State boosts free school mealsToby Talbot / AP Photo
Students eat lunch at Barre Town Elementary School on Tuesday. A press conference was held at the school to announce the state is expanding a program that works to ensure all students have enough to eat.
BARRE TOWN — Thousands of Vermont students are returning to classrooms this week newly eligible for free breakfast and lunch at school after an expansion of the program during the last legislative session.
Gov. Peter Shumlin and Education Secretary Armando Vilaseca joined with anti-hunger advocates and school officials Tuesday at Barre Town Elementary School to highlight the expanded program.
The program, an expansion of a free-breakfast program launched in 2008, now allows students previously eligible for reduced-price meals to receive free breakfast and lunch.
“Vermont is the first state in the nation that has made students who are eligible for free or subsidized meals to be able to have free lunches and free breakfasts and not have to subsidize some portion of that meal,” Shumlin said.
“We all know that you can’t learn if you’re hungry,” he added, “and this simple, thoughtful subsidy for the state of Vermont ensures that no child in Vermont goes to school hungry, or if they arrive at school hungry, stays hungry while they’re expected to learn.”
Students whose parents earn more than 130 percent of the federal poverty level, about $30,620, were previously ineligible for free meals at school but could receive a reduced-price meal. The legislation signed into law earlier this year by Shumlin will now provide about 37,000 students with free meals, including about 6,000 newly eligible students.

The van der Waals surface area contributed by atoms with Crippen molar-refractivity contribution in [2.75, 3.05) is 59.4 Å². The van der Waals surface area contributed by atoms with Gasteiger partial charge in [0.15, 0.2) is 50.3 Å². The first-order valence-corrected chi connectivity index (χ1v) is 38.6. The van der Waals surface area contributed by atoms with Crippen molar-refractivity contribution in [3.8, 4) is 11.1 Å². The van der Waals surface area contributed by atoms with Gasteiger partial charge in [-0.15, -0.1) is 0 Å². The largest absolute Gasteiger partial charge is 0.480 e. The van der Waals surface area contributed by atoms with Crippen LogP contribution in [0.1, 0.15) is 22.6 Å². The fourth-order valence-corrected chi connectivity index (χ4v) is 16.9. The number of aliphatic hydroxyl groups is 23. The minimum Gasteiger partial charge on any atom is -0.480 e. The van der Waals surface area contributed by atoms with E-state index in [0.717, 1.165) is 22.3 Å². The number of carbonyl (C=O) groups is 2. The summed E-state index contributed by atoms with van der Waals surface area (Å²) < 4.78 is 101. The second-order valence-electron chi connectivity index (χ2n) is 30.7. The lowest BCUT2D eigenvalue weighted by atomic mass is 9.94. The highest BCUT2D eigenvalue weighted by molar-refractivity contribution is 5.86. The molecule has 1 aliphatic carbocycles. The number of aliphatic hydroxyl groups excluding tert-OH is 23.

Shumlin said the state expects to spend about $400,000 this year from the general fund on the meal program. Vermont’s congressional delegation helped secure a match from the federal government that will equal the amount spent by the state, he said.
The program is part of an effort to close an achievement gap between low-income students and their more affluent peers, according to officials.
“No student should be embarrassed about the fact that food is expensive and that their parents don’t necessarily have the means to ensure that they have the money in their pocket to help pay for a meal at school,” Shumlin said. “We’ve solved that problem in Vermont and I hope other governors will follow us.”
Marissa Parisi, executive director of Hunger Free Vermont, said her nonprofit group has worked with state officials to end hunger in Vermont schools. The organization strongly supported expanding the free meal program to help low-income students focus on learning and allow local communities to spend more on locally grown and produced food, she said.
“This legislation, we believe, is going to make it possible for about 6,000 more children to eat lunch for free at school,” she said. “What that will also do is bring more federal money into schools by participating in the program, which will mean more money to buy locally.”
State officials and advocates have also worked to end the “stigma” of receiving free meals at school. Parisi said the federal government now requires that all students receiving assistance remain anonymous.
Many schools are transitioning to a keypad system with personal identification numbers, tracking meals for all students, whether paid or free. That allows for meals to be tracked but removes all cash transactions from school cafeterias, Parisi said.
Vilaseca said Shumlin and lawmakers were both receptive to expanding the meal program when he presented the plan.
“When I brought this idea to the governor he was very, very supportive of it, and with his support our legislators felt that this was a small gesture that we could do that could really make a big difference,” he said.
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